Perched near the banks of Benbrook Lake, St. Francis Village calls to mind a tranquil oasis proximate to but sufficiently removed from nearby Metroplex clamor. Or, as many associated with the Village call it, “a little bit of heaven.”
“We hear that a lot,” Village Director David Tolson said. “Many have told me that, as they drive through the gates, they just feel a great sense of peace because here it’s like it was 50 years ago when we were all growing up and everyone knew everybody. Outside of here many people just live in their own little cocoons now. But the Village is like a big family. It’s just a different world.”
Longtime resident Judy Chesser agreed.
“I came here as soon as I could and have been in the Village 23 years now,” Chesser said.
The former Tarrant County court clerk retired in 1998 and quickly fell in love with St. Francis Village.
“Peaceful, quiet, private,” Chesser responded when asked what she most likes about the Village. “It’s an unusual place, kind of off the beaten track and you probably won’t find anything else like it anywhere.”
All homes and buildings in the independent senior living community are single level with no stairs involved, Chesser added while offering a tour of her two-bedroom cottage. Chesser mentioned garages or carports and ample yard space as additional pluses.
“I love it,” Chesser said, pointing out her back porch view of the lake.
Father Philip Marquard, OFM, founded the Village in 1965. The Village’s fall festival is named after Fr. Phil, who passed away in 1986.
“The concept was to establish an affordable retirement community with a Christian environment,” according to a remembrance of Fr. Marquard compiled by former Village residents who knew him. “The Fort Worth area was chosen because land in this area was cheaper.”
Fr. Marquard’s original mission — to provide affordable, safe, and active (both spiritually and socially) retirement options — remains in place today, Tolson said.
Although Fr. Marquard remained largely Chicago-based, where he founded homeless shelters, food banks, a transitional home for ex-offenders, and other projects, he paid frequent visits to the Village.
“You could tell by the way he talked the Village was special to him,” former resident Melba Buchanan said. “He loved this place.”
Fr. Marquard’s love of Christ proved infectious, former resident Dorothy Abbott said.
“Fr. Phil’s charisma and kindness made you want to get involved in helping others,” Abbott said.
Laid-back AND locked in
St. Francis Village’s bucolic, peaceful setting provides residents both a ticket away from it all and social opportunities galore to get involved.
“We’re basically our own little city here. We have our own water system, our own wastewater treatment plant, our own cable and internet system. The only thing we don’t do is generate electricity,” said Tolson, who plans to retire this summer.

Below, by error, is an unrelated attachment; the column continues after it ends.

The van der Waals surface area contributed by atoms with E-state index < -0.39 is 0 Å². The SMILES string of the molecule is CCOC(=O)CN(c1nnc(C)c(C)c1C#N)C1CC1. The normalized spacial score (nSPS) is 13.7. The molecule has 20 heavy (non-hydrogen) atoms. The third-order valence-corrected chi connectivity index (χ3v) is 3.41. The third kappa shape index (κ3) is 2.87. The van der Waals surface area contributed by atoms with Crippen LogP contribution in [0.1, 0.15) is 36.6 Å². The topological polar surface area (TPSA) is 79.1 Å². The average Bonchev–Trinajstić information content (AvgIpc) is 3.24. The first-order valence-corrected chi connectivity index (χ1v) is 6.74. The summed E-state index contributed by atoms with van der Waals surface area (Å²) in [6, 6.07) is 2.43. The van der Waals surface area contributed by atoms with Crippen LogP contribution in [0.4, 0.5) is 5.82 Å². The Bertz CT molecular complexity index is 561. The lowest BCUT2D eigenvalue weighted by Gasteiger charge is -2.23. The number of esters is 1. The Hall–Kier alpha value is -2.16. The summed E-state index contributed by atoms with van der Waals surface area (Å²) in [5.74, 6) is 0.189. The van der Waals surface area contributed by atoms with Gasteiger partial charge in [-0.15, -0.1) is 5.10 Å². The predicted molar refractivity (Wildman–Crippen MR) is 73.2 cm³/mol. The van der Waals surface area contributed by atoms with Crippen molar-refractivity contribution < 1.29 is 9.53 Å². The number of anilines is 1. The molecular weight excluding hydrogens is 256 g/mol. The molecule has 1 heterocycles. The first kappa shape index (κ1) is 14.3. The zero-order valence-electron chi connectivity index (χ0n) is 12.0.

About 540 seniors reside in the Village, which consists of just over 400 residences. Empty frontal acreage provides room for future growth as well as a buffer from encroaching development due to the opening of the nearby Chisholm Trail Parkway about a decade ago.
Affordable, safe living remains the goal. Rents — all utilities save phone included — range from $1,121 to $2,175 per month with square footage options ranging from 612 to 1,099 square feet. Security guards are on hand 24 hours a day in this gated community.
Wildlife abounds, especially deer and turkeys.
“They run the place,” Tolson joked.
And prove a big hit with residents.
“Yesterday I counted 20 turkeys in my backyard,” Chesser said. “Some by the fence, some were just pecking around.”
Walking trails, including lake access, wind through the Village.
“We have about a mile of lake frontage where people can walk or fish,” Chapel Administrator Mike Pierson said. “A number of residents have become photographers, taking pictures of sunsets, birds, the turkeys.”
Resident services manager Cat Karnezis, who also lives at St. Francis Village, pointed out Stations of the Cross arranged outside the chapel and the nearby rosary garden.
Now retired Father Ken Robinson, who lives in the Village and celebrates Mass daily (the Village also has a Protestant chapel) praised the residents who volunteer to help with everything from Mass needs to activity coordination to donating to the Village pantry. Fr. Robinson joked that, unlike his previous assignment as pastor of Sacred Heart Parish in Muenster, he provides sacramental ministry but performs no administrative duties.
“[Pierson] handles the administrative duties,” Fr. Robinson said with a laugh. “I did that before, don’t want to do it again.”
Resident Hortencia Laguna paints a baseball, a gift for her grandson, in the Village’s ceramics shop while touting life in the Village. Friend and fellow resident Mary Gillespie said she first heard of the Village while volunteering there as a senior at Nolan Catholic High School in 1973.
“Later, when we were getting ready to retire, I looked at my husband and said, ‘What about St. Francis Village?’” Gillespie said. “In my heart, that’s where I wanted to go.”